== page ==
The sleeping pad & mattress industry has evolved a lot over the past decades in all aspects – materials, weight, versatility, features. Pads are usually made of dense foam filled with tiny closed air cells. Most airbeds are made of PVC and other leading-edge materials meant to increase their durability. A thicker PVC layer (0.6 mm, for instance) offers better insulation, but can also bring extra weight. Good news is that lately, manufacturers went for fumes-free materials for airbeds, which reduces the safety concerns regarding the chemicals in these products.
Consider the fact that you may not have an electric power source or that the one you have might get cut off. Thus, if you want to choose an air mattress, look for a self-sufficient product that can be inflated manually, or that can work on batteries as well.
Try to find the best brands on the market, the ones that have been around for a long while and have developed a wide range of models, making them better and more affordable. Research thoroughly what others have to say about a particular product or brand; TryMattress recommends checking the website of the manufacturer and even the social media accounts since many people choose to give reviews on these networks. Last but not least, consider the fact that a good and reliable product will not be cheap, but it will be a long-term investment in your safety and comfort.
For those wishing to stockpile foods for long-term storage, there are a number of options. There are many companies that specialize in dehydrated foods, and the best advice you can get is to decide what you are going to need, and sample a variety from different companies. And there are a large choice of food types and menus.
Valley Food Storage is one of the major players in the industry. I tested their white bean and lime chili and found it really good. So when I was given another choice of item to test, I decided on the peanut powder. My main interest is in lightweight and easily stored items that would be functional and nutritional either bugging in or out. Peanut butter is a popular staple with survivalists for a number of reasons which I described here where I wrote about the real deal.
Peanut powder is made by compressing peanuts to remove the oil and fats, and then grinding them into powder. This provides a lightweight substitute for the much heavier actual peanut butter. So how does it stack up against the real thing on the two issues I see as most important: Nutrition and taste.
The table below is the label off the Valley Food Storage package. One serving consists of two tablespoons. One serving will contain 7g of protein, 70 calories, and 4g of total fat.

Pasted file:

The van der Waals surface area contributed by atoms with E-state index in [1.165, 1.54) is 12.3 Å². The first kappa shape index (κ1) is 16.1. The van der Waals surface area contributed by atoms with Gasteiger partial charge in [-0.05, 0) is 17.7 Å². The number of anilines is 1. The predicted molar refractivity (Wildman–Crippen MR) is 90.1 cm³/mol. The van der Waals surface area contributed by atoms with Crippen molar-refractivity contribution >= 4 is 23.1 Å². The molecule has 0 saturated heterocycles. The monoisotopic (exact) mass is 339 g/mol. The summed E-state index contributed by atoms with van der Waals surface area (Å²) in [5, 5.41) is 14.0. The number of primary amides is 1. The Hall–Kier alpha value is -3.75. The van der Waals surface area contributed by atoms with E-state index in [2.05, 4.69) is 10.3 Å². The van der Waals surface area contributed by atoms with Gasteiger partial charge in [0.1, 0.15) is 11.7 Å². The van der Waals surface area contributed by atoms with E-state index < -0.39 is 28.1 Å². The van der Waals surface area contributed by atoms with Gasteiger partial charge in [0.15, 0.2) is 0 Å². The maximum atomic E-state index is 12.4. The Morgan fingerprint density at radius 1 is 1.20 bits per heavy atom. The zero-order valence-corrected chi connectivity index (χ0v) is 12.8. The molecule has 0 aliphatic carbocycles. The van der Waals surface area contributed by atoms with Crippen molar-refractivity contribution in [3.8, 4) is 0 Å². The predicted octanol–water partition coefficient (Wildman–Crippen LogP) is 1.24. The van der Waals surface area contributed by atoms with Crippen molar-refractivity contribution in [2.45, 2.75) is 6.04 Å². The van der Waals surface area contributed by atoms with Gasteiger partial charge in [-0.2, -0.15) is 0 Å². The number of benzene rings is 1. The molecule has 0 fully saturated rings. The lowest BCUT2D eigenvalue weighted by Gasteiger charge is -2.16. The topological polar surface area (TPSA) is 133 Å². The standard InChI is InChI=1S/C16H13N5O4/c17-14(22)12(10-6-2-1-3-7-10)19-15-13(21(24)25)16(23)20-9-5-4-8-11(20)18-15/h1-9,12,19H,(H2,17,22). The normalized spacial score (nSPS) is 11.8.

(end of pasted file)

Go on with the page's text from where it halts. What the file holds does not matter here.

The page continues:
This is the label off of a regular jar of Jif creamy peanut butter. It also has 7 g of protein, but has 180 calories, and 16 grams of total fat
The peanut powder has and equal amount of protein, but a lot fewer calories, fat and sodium. But you are also talking a lot less weight for the amount of protein.
Easy to mix, it is 1 for 1 water and powder. I mixed two tablespoons of powder with two tablespoons of water. It mixed easily and rapidly. It wasn’t as thick as regular peanut butter. It tasted good, but needs a bit of sugar for my taste. Easily done in the field with small sugar packets. It is advertised as good to mix in things like yogurt or cereal, or juice. OK in a bug in situation, but maybe not so practical on the move. It would make a lightweight protein additive for such things as crackers, etc. It would also lighten up the blandness of survival food.
Lightweight and tasty protein supplement for a survival situation, but it has the same water dependent drawback that all dehydrated food stuffs have. I have placed one bag in my food stash and will let the wife enjoy the other in her breakfast yogurt.
Available from Valley Food Storage
One of the fun things about doing a survival blog is that manufacturers and dealers will often send you one of their items to test. I have some definite policies on this. I do not accept money for the review. I get to keep the item. And I will only write an honest evaluation. When Sara of SurvivalHax offered to send me one of their survival shovels I was glad to test it.